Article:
What Nordic Women Eat for Better Skin
There’s been a lot of hype lately around the Mediterranean diet. And for good reason: Studies have shown that a diet rich in olive oil, fish and nuts, like that of the cultures surrounding the Mediterranean sea, can significantly lower the risk of heart disease compared to following a traditional Western diet.
But new research shows that our friends in the Mediterranean aren’t the only enlightened ones when it comes to nutrition. A pan-Nordic study in which Lund University participated has found that following a healthy Nordic diet lowers LDL cholesterol (the bad kind) and increases HDL (the good kind), which ultimately means a healthier heart and a lower risk of cardiovascular disease.
So, what exactly does a “healthy Nordic diet” consist of? The study was based off a diet rich in produce local to the region, such as berries, root vegetables, legumes and cabbage, in addition to nuts, game (free-range and wild animals as opposed to farm-raised), poultry, fish, whole grains, canola oil and low-fat dairy.
Researchers compared two groups of subjects—one that ate the typical Nordic diet foods, and another that ate butter instead of oil, less berries and vegetables and had no limitations set for how much red meat or white bread they could consume.
In addition to finding healthier cholesterol levels in the first group, followers of this specific eating style also experienced a decline in harmful fat particles in their blood and decreased inflammation (which can contribute to a whole host of problems, including heart disease, Alzheimer’s, arthritis, and even some cancers).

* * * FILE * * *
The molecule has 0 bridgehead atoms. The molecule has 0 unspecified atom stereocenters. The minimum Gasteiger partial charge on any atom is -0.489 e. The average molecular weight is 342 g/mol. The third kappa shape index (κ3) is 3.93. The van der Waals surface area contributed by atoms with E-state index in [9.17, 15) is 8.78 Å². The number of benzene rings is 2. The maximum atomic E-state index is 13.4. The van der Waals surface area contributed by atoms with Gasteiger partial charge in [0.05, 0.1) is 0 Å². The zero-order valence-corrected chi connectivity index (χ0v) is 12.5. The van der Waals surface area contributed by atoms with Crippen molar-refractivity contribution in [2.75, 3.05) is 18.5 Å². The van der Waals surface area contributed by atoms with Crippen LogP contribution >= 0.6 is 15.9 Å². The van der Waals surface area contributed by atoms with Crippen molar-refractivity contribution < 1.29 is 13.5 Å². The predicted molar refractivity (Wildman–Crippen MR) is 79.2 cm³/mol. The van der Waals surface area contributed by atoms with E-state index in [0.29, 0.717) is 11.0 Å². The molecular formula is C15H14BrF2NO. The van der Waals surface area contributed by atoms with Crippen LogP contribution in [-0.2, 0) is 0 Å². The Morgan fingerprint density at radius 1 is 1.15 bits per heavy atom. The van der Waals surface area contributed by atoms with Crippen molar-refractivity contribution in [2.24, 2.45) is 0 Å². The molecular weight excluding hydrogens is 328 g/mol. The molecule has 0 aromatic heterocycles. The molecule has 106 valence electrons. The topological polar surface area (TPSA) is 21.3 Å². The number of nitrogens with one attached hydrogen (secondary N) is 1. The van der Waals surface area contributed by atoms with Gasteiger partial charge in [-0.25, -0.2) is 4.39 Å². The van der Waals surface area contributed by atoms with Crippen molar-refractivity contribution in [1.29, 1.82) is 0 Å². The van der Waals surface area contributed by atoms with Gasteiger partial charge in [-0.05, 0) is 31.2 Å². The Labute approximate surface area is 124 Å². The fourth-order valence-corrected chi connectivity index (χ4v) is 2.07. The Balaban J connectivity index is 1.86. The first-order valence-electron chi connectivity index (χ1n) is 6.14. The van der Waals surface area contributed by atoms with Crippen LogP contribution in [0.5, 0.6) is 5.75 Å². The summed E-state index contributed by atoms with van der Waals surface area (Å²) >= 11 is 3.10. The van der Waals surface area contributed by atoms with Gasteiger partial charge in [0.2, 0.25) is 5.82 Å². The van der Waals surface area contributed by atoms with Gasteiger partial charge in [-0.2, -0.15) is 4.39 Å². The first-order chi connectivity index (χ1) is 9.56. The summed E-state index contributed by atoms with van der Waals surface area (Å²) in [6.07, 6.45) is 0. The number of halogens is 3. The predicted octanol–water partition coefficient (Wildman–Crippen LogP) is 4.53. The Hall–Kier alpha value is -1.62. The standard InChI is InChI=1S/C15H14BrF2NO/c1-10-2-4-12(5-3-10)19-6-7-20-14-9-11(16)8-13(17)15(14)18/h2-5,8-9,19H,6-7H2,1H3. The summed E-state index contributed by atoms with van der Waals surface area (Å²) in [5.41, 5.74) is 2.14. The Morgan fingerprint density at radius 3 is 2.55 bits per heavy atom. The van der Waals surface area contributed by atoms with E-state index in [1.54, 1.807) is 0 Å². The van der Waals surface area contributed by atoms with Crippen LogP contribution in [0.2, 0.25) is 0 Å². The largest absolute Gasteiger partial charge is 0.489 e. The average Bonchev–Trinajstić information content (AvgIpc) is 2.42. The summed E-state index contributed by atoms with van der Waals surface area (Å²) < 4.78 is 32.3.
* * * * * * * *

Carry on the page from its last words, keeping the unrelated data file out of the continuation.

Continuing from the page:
YouBeauty Nutrition Expert Kristin Kirkpatrick, R.D., praises this way of eating, because it’s completely void of processed foods, and instead focuses on ones—like nuts, berries and grains—that have been shown to reduce the risks of many diseases. But she does have one caveat: “Ideally, there would be some recommendations on limiting red meat consumption,” Kirkpatrick says. “Red meat has been associated with increased risk of heart disease, so going overboard on it may offset the great benefits you’ll get from the other dietary components of the Nordic diet.”
If the heart-healthy benefits alone can’t convince you to incorporate these foods into your diet, maybe knowing the incredible effects it can have on your skin will help. The vitamins, minerals and antioxidants found in the region’s typical vegetables, such as carrots and rutabagas, contribute to cell renewal and prevent wrinkles. Omega-3 and Omega-6 fatty acids found in fish also help bolster the skin membrane and keep skin looking young and wrinkle-free. The anti-inflammatory effects of the diet—which can be traced back to the antioxidant-rich berries that grow abundantly in these areas—help prevent breakouts, rosacea, wrinkles and sagging, which can all be perpetuated by inflammation.
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